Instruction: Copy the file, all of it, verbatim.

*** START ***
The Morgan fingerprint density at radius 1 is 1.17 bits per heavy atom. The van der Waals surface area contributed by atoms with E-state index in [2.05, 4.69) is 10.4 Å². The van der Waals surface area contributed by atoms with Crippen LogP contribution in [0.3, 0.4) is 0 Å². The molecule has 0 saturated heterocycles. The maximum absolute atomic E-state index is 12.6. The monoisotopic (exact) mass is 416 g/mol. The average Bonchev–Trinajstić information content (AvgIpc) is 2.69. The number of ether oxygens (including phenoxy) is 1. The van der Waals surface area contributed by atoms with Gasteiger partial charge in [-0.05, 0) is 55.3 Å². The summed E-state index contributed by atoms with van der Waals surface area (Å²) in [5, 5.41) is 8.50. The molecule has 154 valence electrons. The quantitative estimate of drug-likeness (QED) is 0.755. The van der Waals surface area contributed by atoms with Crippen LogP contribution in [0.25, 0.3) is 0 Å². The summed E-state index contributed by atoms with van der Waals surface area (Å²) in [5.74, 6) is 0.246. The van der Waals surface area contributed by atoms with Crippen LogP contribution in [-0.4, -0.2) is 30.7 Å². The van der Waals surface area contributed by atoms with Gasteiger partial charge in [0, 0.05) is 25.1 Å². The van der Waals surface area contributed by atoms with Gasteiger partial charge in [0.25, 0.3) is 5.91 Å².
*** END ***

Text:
The Morgan fingerprint density at radius 1 is 1.17 bits per heavy atom. The van der Waals surface area contributed by atoms with E-state index in [2.05, 4.69) is 10.4 Å². The van der Waals surface area contributed by atoms with Crippen LogP contribution in [0.3, 0.4) is 0 Å². The molecule has 0 saturated heterocycles. The maximum absolute atomic E-state index is 12.6. The monoisotopic (exact) mass is 416 g/mol. The average Bonchev–Trinajstić information content (AvgIpc) is 2.69. The number of ether oxygens (including phenoxy) is 1. The van der Waals surface area contributed by atoms with Gasteiger partial charge in [-0.05, 0) is 55.3 Å². The summed E-state index contributed by atoms with van der Waals surface area (Å²) in [5, 5.41) is 8.50. The molecule has 154 valence electrons. The quantitative estimate of drug-likeness (QED) is 0.755. The van der Waals surface area contributed by atoms with Crippen LogP contribution in [0.25, 0.3) is 0 Å². The summed E-state index contributed by atoms with van der Waals surface area (Å²) in [5.74, 6) is 0.246. The van der Waals surface area contributed by atoms with Crippen LogP contribution in [-0.4, -0.2) is 30.7 Å². The van der Waals surface area contributed by atoms with Gasteiger partial charge in [0, 0.05) is 25.1 Å². The van der Waals surface area contributed by atoms with Gasteiger partial charge in [0.25, 0.3) is 5.91 Å².